By Cam Benty
Regulars of Power & Performance News will recognize a bright red 1971 Pontiac Formula 400 Firebird that has served as the platform for a variety of tech articles. Frankly, I have loved second gen Firebirds for many years, ever since I owned a Lucerne Blue 1970 Trans Am back in the ’90s. Shortly after I procured this Formula Firebird, I began formulating plans for its conversion to a “modern” muscle car.
Over the years, the ‘Bird has exchanged its classic muscle car parts for modern components. Out went the Ram Air III engine in favor of a Chevrolet Performance 525-hp LS3. In the rear, a Heidts IRS suspension replaced the GM 10-bolt, and up front, a full Heidts subframe with rack and pinion steering was swapped for the factory Pontiac pieces.
Not long ago, I received a call from Pat Staton over at YearOne telling me about their new 17-inch Snowflake-style wheels. From my first review of the new wheel online, I knew I had to have this very cool wheel. My only initial concern was whether they would clear the massive Wilwood rotors. Happily, they worked out perfectly.
So, the next hurdle became tires. At the last SEMA show, I had a chance to review the new Cooper Zeon RS3-S tires. Not only was the tire tread very aggressive in style, it turns out the “sipes” in the tire (those little slits in the outer tread of the tire that are rarely discussed) actually have a job — handling!
Cooper spent a lot of time engineering these new performance tires to deliver impressive handling numbers during their testing. Knowing autocross was a major focus for the car when complete, it made sense to go with this tire, and a set of 275/40R17 Zeons were ordered up and installed around the YearOne Snowflakes.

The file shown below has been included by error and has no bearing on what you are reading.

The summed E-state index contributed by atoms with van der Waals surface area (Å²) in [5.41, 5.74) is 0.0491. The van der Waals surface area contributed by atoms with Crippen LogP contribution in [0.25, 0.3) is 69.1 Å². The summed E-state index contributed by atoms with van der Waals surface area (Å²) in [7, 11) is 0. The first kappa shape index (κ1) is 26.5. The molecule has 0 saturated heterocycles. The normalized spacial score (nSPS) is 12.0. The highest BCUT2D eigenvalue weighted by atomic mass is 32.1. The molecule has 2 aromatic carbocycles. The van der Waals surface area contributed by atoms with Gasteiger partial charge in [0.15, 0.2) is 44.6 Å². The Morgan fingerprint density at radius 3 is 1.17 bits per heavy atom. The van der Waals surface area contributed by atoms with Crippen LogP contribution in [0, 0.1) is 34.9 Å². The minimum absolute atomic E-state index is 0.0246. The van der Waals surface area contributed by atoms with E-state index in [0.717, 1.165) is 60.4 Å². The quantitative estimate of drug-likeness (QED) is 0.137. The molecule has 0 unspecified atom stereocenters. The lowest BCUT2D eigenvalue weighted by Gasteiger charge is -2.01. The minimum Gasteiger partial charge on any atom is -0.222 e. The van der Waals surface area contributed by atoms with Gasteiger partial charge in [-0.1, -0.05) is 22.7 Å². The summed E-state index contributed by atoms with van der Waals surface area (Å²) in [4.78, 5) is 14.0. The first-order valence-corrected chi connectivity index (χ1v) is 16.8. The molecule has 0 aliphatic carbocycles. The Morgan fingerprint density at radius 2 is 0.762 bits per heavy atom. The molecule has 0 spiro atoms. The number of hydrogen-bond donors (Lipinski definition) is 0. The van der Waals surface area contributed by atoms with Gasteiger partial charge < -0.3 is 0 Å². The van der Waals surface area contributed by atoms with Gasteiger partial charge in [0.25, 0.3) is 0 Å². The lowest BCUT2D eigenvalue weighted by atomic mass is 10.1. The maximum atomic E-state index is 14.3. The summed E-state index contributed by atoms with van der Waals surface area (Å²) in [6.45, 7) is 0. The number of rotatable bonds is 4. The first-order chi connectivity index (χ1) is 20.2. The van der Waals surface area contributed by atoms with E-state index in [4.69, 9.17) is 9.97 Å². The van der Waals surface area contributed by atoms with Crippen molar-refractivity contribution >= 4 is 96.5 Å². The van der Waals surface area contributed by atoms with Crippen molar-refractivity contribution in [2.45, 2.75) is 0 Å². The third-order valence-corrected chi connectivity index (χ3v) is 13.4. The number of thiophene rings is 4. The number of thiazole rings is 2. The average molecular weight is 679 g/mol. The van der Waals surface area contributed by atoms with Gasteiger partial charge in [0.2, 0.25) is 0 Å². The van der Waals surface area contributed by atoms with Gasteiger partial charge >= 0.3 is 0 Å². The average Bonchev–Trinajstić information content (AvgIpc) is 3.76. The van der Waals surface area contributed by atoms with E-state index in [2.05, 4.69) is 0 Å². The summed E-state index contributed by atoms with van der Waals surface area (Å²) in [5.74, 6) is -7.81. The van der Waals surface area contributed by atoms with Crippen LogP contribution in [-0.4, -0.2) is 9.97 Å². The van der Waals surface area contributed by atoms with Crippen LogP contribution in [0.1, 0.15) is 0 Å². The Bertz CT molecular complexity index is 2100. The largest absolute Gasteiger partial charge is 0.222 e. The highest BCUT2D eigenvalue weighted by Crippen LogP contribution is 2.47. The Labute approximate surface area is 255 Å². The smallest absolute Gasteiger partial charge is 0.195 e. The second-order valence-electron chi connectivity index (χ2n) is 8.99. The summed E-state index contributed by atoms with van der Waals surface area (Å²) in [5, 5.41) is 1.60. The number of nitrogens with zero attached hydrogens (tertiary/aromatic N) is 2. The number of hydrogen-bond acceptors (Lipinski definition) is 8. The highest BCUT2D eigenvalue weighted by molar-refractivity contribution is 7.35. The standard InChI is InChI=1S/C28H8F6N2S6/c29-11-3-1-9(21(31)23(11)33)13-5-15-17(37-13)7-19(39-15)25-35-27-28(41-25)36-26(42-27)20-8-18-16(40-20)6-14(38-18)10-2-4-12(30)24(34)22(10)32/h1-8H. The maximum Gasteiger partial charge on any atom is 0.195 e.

So, here’s where things became challenging. Offset is always an issue to consider when sizing wheels. The Snowflakes have a 5 ¼-inch back spacing spec. When we installed the tires, they were clearly not pushing the tire out to the fenderwell lip. To shore things up, a one-inch spacer was used — not my favorite fix, but the best one on hand.
Next came the wheel well spacing. Pontiacs have big fender wells, especially when compared to their Camaro brothers. The distance between the top of the tire and the bottom of the fenderwell was about 5 inches — off-road truck territory. The good news was the Heidts suspension uses coil over shocks. The bad news was the springs were already as low as they could go, netting a call to QA1’s tech folks.
After talking with QA1’s Damien Brase, I found out Heidts uses 10-inch springs on their coil overs with a 350- to 550-lbs./inch rating. I personally like softer springs for autocrossing/cruising, so I opted for a shorter spring with a softer rate.
QA1 has a vast array of springs and offered up a couple of choices in an 8-inch tall spring, one in chrome (like the original Heidts spring) and one painted. After trial and error, I settled on a 350-lb./inch painted spring. It offered the best tire height to fender well spacing (about 1 inch on final review) and a great ride.
The lowering of the car to set the tire/fender ratio caused me one more issue — the death of my custom exhaust. The Heidt’s IRS does not give much of room for exhaust routing, especially when using 3-inch tubing. Initially, I ran it on either side of the rear end away from the swing arms.
Now that the car is effectively three inches lower due to the spring change, my exhaust is now too low to the ground. My choices were few: either a set of NASCAR-style flattened tubes from Spintech or reroute the exhaust out in front of the rear tires. I have opted for the latter, just to avoid future tubing conflicts.
Cause and Effect, Push Pull, Fix and Modify – I love this stuff!